Women with diabetes are seven times more likely to have a stillborn baby compared to other women.
These findings will be presented next week at Diabetes UK's Annual Professional Conference in Glasgow.
Research looking at 130 pregnancies in Leicester of women with Type 1 diabetes between 1999 and 2006 showed that 3.9 per cent resulted in stillbirth. This compares to 0.55 per cent according to a report on the pregnancy outcomes of all women.
In addition, the results from Leicester showed that Caesarean sections (58 per cent) and congenital malformations in the babies (5.4 per cent) were more than double the norm (23 per cent and 2 per cent). These findings are consistent with a national enquiry published in 2007.
"Diabetes UK is alarmed by these findings," said Douglas Smallwood, Chief Executive of Diabetes UK.
"Many of the risks these women and their babies face are avoidable if they receive the appropriate preconception care and are supported to achieve good blood glucose control during their pregnancy.
"Sadly it appears we are making little progress in tackling the problem. It is unacceptable that women and their babies are exposed to these dangers unnecessarily."
Dianne Todd, Specialist Midwife at the University Hospitals of Leicester NHS Trust, said: "We have known about the health issues of pregnant women with diabetes for some time and have, over the years, made significant improvement in our provision of care and pregnancy outcomes.
"These are high-risk pregnancies, which may be further complicated by additional medical and obstetric conditions. While we work hard to achieve good blood glucose control and a positive pregnancy outcome for all our women, pregnancy loss is often unpredictable.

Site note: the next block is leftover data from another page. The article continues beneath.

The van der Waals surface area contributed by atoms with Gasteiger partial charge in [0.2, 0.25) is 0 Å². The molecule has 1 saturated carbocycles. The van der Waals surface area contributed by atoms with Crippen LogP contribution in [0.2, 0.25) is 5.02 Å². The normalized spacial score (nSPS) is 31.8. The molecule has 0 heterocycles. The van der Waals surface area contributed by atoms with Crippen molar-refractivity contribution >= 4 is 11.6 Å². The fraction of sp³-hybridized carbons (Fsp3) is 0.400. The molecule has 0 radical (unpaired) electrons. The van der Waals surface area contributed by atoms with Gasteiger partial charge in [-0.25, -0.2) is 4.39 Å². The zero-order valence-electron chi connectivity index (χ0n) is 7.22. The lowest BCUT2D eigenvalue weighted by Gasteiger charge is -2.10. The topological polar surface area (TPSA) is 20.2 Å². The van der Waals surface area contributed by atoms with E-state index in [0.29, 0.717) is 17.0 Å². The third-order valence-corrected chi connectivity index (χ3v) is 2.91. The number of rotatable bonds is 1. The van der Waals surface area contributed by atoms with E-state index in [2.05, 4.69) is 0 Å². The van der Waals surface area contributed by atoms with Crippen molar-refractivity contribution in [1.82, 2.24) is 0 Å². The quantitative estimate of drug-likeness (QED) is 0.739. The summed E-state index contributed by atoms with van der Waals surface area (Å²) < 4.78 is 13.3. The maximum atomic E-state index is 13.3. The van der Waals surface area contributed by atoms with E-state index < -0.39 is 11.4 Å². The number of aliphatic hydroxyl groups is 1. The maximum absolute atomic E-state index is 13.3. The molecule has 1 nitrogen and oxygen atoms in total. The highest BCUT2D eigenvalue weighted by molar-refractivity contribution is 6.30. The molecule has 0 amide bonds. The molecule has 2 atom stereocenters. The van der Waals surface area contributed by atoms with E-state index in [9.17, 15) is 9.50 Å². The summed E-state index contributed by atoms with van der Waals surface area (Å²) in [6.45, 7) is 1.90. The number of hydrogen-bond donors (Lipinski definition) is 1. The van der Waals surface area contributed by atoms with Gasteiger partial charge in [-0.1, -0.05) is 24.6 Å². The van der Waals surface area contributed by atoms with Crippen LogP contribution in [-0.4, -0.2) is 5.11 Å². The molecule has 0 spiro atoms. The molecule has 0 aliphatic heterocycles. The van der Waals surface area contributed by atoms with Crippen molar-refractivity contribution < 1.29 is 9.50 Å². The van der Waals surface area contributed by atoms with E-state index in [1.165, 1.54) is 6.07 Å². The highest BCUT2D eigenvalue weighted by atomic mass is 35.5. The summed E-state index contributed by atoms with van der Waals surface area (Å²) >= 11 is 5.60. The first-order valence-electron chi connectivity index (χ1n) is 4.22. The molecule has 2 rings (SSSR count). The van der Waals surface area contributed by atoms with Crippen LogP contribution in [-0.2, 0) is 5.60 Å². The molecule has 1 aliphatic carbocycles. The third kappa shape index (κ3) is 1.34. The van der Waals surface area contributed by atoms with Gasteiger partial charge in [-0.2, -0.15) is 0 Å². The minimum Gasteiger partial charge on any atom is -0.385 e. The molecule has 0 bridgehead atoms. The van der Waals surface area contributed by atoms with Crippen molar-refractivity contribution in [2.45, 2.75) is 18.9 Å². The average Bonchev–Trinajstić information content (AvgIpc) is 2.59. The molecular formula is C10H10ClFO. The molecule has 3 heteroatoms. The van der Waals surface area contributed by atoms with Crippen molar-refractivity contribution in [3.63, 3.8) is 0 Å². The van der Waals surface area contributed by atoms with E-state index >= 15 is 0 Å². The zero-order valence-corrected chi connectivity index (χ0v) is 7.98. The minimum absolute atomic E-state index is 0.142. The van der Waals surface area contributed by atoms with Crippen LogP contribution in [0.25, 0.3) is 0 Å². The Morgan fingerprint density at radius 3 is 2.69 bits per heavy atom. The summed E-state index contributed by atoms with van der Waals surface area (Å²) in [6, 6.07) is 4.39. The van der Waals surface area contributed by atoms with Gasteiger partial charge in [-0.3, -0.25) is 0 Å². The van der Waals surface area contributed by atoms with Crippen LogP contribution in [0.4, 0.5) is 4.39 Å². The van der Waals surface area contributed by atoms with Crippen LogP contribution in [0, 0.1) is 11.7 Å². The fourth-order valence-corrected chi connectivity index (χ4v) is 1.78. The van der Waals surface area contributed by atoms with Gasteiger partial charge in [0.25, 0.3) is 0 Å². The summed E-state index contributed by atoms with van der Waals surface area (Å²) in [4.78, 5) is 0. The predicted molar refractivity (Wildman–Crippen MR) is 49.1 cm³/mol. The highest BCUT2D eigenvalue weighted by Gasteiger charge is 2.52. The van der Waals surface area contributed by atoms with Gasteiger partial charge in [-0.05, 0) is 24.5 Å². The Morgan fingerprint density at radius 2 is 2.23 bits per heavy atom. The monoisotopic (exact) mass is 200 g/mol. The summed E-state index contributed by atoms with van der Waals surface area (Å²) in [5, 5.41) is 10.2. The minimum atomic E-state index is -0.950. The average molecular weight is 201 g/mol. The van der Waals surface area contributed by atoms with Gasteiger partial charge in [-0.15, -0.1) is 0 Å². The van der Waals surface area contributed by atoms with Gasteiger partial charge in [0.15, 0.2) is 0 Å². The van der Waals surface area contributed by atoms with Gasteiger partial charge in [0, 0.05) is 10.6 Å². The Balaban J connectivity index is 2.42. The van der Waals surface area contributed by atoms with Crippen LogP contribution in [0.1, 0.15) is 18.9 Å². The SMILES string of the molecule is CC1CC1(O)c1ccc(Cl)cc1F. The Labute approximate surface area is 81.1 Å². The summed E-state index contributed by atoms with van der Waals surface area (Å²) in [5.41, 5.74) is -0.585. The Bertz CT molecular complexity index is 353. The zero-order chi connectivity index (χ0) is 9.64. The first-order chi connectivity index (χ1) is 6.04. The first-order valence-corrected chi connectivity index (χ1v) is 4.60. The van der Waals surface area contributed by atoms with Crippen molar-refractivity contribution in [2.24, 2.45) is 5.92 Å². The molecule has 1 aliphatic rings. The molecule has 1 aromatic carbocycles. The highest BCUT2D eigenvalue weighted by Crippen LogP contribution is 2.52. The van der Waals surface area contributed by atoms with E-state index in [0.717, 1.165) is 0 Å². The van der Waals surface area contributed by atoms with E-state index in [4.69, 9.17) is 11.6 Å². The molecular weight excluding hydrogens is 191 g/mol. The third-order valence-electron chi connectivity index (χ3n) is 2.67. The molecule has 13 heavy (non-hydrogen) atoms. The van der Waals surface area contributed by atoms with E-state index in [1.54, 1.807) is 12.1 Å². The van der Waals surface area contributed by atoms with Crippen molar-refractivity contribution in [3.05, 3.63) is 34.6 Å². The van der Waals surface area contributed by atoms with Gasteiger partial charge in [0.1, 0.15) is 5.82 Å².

Need for optimum care
"Our data is in-keeping with national figures and previous published reports. It serves to further emphasise the continuing need for optimum pre-conception and antenatal care."
Further pregnancy study
Pregnant women with Type 2 diabetes
Another study of 218 pregnancies of women with diabetes, also being presented at the conference, shows that women with Type 2 diabetes have a five-fold increased risk of having a baby with congenital malformations and more than twice as likely to miscarry compared to women with Type 1 diabetes.
Dr So Pye, researcher at Leicester General Hospital, said: "Our research showed that far fewer women with Type 2 diabetes planned their pregnancies, received pre-pregnancy counselling or took folic acid compared to women with Type 1 diabetes. In addition, the diabetes epidemic means that in the last decade the number of women with Type 2 diabetes of child-bearing age has dramatically increased.
"Type 2 diabetes is mainly managed by GPs who are having to cope with the complex needs of these women and are having to develop their expertise in this specialist area."
What Diabetes UK wants to see
To improve the chances of all women with diabetes having a healthy outcome, Diabetes UK wants to see them:
- Provided with preconception care and counselling that emphasises the need to keep tight control of their diabetes.
- Encouraged to take appropriate doses of folic acid to reduce the risk of defects.
- Informed of the benefits of breastfeeding and supported to follow this choice after delivery.